Intravenous Immunoglobulin

The exact mechanisms of action of intravenous immunoglobulin (IVIg) are unknown, but there is evidence for the solubilization of immune complexes or anti-idio-typic down-regulation of autoantibody production as well as induction of immuno-modulating cytokines such as transforming growth factor p and IL-10 (Ballow 1997, McMurray 2001, Rutter and Luger 2002). Considering the role of autoantibodies such as anti-ds-DNA antibodies in the pathogenesis of SLE, treatments such as IVIg designed to remove or neutralize these antibodies seemed to be promising. IVIg is currently approved for the treatment of Kawasaki disease, immune thrombocy-topenic purpura, and Guillain-Barre syndrome. In addition, skin diseases such as autoimmune blistering diseases, scleroderma, and dermatomyositis have been successfully treated with IVIg. Some studies using IVIg for the management of LE indicate improvement in nephritis, SLAM scores, myocardial dysfunction, cerebritis, and autoantibodies titers (Levy et al. 2000, Traynor et al. 2000). Moreover, IVIg was effectively used in two patients with SLE and acquired factor VII inhibition who failed to respond to corticosteroids or other immunosuppressive agents (Lafferty et al. 1997). In another study, 10 patients with refractory skin lesions were treated with 1 g/kg per day for 2 days monthly. Although an excellent response was reported in 4 of the 10 patients, the improvement was short lived (Callen 2002). One patient with antimalar-ial-resistant DLE (Genereau et al. 1999) that could not receive thalidomide because of cutaneous adverse drug reaction was treated with high-dose IVIg (2g/kg per month) in combination with hydroxychloroquine sulphate and topical betamethasone dipro-pionate. The skin lesions improved within 3 months and almost completely disappeared after 6 months. In none of the reported studies were severe adverse events observed. Controlled clinical trials are required to further evaluate the efficacy of IVIg in the treatment of LE. Furthermore, for economical reasons, the long-term application of IVIg may be limited.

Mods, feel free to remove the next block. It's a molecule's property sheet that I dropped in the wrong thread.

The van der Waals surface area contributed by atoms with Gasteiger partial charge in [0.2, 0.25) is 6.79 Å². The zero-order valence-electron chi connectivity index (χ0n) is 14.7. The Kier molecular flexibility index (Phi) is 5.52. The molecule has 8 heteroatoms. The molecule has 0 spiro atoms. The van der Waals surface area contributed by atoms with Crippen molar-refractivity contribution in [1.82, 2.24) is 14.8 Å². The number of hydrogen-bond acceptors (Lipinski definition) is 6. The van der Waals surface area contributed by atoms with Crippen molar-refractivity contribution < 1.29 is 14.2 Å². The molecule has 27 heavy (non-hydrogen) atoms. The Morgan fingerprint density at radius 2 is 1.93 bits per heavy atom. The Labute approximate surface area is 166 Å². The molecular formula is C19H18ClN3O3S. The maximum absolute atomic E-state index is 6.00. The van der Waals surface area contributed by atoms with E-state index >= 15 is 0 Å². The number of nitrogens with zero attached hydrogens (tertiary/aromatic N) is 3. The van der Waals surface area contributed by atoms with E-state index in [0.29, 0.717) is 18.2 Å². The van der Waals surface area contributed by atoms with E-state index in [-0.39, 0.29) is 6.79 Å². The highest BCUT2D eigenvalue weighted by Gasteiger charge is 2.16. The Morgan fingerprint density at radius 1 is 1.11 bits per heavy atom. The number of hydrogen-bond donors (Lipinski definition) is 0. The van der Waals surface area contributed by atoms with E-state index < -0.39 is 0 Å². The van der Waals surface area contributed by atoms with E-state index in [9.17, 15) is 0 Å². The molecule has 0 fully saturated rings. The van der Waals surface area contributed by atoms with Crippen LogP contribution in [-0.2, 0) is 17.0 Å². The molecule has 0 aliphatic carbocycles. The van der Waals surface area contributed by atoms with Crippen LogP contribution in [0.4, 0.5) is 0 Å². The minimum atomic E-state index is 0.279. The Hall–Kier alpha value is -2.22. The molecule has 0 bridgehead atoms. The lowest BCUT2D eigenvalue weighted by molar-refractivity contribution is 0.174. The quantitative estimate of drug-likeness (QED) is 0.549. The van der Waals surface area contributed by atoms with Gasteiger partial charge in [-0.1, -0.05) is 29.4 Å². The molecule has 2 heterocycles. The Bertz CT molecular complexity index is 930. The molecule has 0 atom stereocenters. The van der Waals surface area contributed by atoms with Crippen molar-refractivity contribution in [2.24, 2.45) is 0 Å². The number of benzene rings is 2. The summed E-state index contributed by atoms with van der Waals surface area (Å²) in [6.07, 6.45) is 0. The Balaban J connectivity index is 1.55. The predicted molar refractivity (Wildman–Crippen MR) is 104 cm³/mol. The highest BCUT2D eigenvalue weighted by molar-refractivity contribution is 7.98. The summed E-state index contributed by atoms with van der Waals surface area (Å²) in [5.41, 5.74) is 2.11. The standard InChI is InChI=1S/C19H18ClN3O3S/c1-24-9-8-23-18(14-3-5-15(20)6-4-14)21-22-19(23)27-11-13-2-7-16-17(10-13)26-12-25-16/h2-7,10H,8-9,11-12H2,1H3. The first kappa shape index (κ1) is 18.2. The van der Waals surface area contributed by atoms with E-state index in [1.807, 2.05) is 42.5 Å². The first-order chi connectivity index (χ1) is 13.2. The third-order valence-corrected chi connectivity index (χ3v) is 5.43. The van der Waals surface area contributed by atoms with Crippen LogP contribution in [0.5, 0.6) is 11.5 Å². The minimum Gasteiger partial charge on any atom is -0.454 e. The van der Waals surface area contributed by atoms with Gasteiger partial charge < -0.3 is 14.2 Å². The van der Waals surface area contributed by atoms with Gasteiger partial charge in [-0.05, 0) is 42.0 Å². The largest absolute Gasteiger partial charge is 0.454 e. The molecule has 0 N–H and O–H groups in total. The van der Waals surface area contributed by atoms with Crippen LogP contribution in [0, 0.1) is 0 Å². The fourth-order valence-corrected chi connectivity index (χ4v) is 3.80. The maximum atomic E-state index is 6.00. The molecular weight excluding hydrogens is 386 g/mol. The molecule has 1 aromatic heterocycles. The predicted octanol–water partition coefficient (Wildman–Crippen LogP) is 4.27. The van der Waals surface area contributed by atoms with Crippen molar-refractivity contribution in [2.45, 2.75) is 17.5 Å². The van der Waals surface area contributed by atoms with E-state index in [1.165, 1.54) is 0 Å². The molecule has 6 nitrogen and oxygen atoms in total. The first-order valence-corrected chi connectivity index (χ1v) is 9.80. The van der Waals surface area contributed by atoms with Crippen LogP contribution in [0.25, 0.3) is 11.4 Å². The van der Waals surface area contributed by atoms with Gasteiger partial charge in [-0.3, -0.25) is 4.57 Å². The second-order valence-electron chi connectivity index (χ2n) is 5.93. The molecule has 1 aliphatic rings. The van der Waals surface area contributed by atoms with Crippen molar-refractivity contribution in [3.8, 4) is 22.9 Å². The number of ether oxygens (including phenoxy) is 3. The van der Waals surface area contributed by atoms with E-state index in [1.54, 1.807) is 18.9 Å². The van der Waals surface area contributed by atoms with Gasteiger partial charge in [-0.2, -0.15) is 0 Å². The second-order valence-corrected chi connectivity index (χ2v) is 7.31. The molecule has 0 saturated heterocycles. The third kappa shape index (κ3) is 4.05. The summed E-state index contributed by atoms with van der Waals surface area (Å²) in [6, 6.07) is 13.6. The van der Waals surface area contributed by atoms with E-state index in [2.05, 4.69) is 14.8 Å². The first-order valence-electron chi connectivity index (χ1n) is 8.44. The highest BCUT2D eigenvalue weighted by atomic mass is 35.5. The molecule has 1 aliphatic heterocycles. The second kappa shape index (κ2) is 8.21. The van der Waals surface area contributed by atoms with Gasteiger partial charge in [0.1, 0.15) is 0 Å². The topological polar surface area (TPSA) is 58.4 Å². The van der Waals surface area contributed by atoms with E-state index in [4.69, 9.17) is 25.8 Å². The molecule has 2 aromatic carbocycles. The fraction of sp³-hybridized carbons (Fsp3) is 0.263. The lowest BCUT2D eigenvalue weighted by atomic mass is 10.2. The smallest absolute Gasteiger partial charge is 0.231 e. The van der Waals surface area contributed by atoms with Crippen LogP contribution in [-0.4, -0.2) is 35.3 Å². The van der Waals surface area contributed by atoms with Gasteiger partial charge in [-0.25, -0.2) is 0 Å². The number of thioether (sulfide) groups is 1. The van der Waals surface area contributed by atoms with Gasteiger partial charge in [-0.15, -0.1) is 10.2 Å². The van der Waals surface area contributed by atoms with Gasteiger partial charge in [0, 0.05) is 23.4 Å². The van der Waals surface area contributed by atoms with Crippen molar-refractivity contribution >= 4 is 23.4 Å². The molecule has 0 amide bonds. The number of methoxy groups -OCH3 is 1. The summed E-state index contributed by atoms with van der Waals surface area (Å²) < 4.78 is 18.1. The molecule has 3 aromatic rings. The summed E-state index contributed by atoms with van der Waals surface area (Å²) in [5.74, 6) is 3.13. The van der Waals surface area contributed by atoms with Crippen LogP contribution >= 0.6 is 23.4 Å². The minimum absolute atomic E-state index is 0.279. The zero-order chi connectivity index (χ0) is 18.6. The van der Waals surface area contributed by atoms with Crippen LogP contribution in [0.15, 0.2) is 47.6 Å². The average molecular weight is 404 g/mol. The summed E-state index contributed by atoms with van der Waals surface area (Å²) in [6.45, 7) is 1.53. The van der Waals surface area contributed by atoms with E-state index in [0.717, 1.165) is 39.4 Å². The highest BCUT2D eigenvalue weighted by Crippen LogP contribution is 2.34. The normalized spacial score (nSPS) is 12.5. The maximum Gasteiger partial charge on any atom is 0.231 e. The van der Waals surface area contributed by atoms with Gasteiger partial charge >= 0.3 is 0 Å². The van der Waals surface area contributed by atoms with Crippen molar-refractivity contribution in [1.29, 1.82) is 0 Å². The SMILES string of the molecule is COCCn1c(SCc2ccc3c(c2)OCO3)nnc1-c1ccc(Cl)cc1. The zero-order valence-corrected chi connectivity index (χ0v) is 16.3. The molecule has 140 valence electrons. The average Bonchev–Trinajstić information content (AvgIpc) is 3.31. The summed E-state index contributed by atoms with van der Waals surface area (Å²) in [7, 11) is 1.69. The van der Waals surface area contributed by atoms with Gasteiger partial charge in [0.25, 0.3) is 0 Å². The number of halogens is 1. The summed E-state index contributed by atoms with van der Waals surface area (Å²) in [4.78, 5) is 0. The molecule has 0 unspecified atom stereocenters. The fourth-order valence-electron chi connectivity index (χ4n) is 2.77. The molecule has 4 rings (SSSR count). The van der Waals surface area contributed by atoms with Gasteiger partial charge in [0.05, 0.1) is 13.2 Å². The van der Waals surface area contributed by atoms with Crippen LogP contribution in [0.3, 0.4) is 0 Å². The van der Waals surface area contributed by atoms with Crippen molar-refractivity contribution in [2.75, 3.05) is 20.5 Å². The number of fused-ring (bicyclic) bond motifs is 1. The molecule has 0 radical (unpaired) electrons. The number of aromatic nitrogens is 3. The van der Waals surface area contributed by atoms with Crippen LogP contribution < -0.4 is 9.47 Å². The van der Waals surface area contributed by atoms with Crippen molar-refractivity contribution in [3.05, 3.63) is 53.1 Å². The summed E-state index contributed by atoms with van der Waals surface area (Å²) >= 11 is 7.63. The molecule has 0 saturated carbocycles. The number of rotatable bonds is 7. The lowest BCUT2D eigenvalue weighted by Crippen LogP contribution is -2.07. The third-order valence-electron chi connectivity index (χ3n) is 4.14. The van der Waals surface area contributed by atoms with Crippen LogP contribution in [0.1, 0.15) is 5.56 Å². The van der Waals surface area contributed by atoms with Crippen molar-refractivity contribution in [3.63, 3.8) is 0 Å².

Hair Loss Prevention

Hair Loss Prevention

The best start to preventing hair loss is understanding the basics of hair what it is, how it grows, what system malfunctions can cause it to stop growing. And this ebook will cover the bases for you. Note that the contents here are not presented from a medical practitioner, and that any and all dietary and medical planning should be made under the guidance of your own medical and health practitioners. This content only presents overviews of hair loss prevention research for educational purposes and does not replace medical advice from a professional physician.

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